By Salma Awwad
Digital altering is now commonplace and too easy to perform, says Salma Awwad
Image manipulation was once reserved for models in
make-up ads, but as more and more people download everyday apps capable of
altering an image with just the click of a button, the line between reality and
staged moments has become blurred.
The truth is, the beauty industry, print media, and
even TV shows and music videos practice airbrushing so much that we don’t
realise how much of what we see is fake.
In turn, we hold ourselves up to unrealistic
standards of perfect skin, tiny waists and long and lean silhouettes.
Celebrities such as actress Kate Winslet and singer
Trisha Yearwood have recently hit out at their images on magazine covers being heavily altered
but those behind the airbrush are also having second thoughts about the whole
When former Cosmopolitan editor Leah Hardy admitted
to the Daily Mail that she had airbrushed anorexic models to look less unwell,
it was a huge reality check that pointed out the dangerous side of this game.
“Thanks to retouching, our readers - and those of
Vogue, and Self, and Healthy magazine – never saw the horrible, hungry downside
of skinny; that these underweight girls didn't look glamorous in the flesh,”
she said in 2010.
“Their skeletal bodies, dull, thinning hair, spots
and dark circles under their eyes were ‘magicked’ away by technology, leaving
only the allure of coltish limbs and Bambi eyes. A vision of perfection that
simply didn't exist.
“All I can say is that I'm sorry for my small part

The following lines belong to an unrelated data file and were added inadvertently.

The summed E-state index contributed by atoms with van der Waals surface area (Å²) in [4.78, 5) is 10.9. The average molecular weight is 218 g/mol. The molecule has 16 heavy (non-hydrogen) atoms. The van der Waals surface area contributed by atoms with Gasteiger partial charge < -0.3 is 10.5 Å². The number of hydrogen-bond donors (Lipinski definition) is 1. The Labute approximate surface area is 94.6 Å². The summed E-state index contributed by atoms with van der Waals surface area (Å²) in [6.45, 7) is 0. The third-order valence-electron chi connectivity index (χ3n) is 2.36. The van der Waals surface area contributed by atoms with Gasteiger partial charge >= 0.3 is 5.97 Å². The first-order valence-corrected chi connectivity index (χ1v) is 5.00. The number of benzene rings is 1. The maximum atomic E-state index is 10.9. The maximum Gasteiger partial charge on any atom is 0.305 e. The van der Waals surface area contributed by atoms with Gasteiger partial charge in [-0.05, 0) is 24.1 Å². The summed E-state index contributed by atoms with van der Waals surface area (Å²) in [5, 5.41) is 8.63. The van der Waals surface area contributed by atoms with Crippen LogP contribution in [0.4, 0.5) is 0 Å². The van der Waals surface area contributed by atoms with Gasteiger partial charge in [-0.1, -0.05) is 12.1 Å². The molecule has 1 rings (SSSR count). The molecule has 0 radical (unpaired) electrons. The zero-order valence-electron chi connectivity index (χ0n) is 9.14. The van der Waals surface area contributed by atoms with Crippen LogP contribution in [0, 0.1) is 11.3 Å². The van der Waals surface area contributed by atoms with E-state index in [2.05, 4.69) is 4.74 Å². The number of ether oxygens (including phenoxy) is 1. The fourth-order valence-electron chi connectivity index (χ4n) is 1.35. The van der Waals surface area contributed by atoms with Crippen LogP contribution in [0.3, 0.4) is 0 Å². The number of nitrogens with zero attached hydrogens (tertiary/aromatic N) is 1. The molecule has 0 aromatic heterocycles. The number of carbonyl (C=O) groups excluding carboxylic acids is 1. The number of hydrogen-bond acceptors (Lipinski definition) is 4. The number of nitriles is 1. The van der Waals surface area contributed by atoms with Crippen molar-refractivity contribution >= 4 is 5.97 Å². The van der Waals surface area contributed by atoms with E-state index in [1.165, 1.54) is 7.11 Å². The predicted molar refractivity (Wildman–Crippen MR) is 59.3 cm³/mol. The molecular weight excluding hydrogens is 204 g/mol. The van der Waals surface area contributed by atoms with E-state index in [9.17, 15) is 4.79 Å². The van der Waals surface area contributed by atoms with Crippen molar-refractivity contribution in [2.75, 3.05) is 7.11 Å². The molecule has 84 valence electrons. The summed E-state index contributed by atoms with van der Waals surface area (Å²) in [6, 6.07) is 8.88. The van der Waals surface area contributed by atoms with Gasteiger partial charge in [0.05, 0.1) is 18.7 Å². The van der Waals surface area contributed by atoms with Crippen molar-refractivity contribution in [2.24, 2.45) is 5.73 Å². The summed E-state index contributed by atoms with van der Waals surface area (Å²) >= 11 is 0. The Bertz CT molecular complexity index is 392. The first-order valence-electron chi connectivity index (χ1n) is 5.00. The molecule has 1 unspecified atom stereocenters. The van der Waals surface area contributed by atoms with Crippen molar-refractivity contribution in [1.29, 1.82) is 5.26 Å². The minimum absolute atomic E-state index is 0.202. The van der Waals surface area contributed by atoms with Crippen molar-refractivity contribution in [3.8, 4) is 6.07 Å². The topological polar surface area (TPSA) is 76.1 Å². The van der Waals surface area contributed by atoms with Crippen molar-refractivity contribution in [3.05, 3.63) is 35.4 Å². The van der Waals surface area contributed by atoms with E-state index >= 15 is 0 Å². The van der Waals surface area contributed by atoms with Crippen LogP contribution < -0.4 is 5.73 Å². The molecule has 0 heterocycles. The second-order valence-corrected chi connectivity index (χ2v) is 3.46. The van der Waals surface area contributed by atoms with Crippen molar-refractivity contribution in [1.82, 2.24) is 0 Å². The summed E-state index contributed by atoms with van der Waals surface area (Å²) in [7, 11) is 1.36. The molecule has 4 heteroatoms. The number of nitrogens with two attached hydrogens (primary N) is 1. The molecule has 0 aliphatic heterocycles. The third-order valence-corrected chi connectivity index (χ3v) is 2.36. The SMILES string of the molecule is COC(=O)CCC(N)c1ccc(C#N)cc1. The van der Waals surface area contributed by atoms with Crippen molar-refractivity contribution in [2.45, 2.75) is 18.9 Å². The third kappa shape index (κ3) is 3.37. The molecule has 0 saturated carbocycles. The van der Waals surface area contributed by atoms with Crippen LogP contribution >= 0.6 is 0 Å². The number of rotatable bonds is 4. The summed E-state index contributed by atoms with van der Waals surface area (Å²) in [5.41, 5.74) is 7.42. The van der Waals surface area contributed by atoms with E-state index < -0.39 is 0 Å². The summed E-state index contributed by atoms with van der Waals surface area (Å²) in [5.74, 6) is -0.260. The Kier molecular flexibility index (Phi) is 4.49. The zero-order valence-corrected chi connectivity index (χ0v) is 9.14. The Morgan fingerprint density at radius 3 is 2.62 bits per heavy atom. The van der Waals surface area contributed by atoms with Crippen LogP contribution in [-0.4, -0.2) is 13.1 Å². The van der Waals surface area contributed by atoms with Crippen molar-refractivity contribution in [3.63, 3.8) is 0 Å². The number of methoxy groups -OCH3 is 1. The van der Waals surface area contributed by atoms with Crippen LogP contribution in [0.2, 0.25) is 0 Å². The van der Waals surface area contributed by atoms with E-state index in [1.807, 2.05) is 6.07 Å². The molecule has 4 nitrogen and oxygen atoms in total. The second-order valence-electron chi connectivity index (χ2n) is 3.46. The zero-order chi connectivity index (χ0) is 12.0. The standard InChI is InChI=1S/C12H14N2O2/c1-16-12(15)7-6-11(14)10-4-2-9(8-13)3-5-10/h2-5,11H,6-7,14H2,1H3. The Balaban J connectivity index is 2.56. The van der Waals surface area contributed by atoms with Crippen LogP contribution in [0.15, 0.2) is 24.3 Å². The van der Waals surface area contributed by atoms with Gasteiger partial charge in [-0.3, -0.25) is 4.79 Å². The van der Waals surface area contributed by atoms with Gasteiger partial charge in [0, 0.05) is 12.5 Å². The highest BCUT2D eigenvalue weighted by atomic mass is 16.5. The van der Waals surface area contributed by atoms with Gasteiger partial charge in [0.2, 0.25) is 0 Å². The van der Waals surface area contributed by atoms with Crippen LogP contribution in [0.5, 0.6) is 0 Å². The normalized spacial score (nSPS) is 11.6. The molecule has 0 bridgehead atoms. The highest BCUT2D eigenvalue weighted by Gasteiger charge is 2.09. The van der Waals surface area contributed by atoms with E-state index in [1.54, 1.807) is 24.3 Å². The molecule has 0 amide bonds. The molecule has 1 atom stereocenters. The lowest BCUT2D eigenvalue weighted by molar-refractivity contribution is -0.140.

in this madness. It is time it stopped - for all our sakes.”
I agree. It’s time to transcend these outdated
ideologies of beauty and embrace the fact that human beings are indeed more
interesting and captivating with all their quirks and flaws included.
hmmm....the hard hitting news story. Slow day at AB.
So many real issues out there. We regurgitate an age old debate about touch ups in photography. Really? Nevermind not being important....its not even, marginally, interesting.
Enough with dissecting first world problems that are irrelevant to everyone even those in the fashion industry.
"show your flaws....blah blah blah......don't hide who you are.....yadda yadda yadda"
This is why I try and stick to foreign news sources.
Full agree, Such a waste of time and web resources for nonsense.
Can't believe you guys can be so ignorant. May be you both need to wake up to the real world. This issue of airbrushing images is taking the young generation to a completely unrealistic and imaginary world where everyone is aiming for perfection which doesn't exist. Current world scenario itself, the teens are getting obsessed with cosmetic surgeries..what the industry portrays to the people does matter and is of great significance. If you find it a waste of time, not marginally interesting and nonsense...don't read the article! There are lots of other links to click on..
wait a minute, isn't your picture airbrushed/modified/tampered with? having said this I feel your article is quite funny, if that is the reaction you intended you readers to have...you have succeeded, bravo!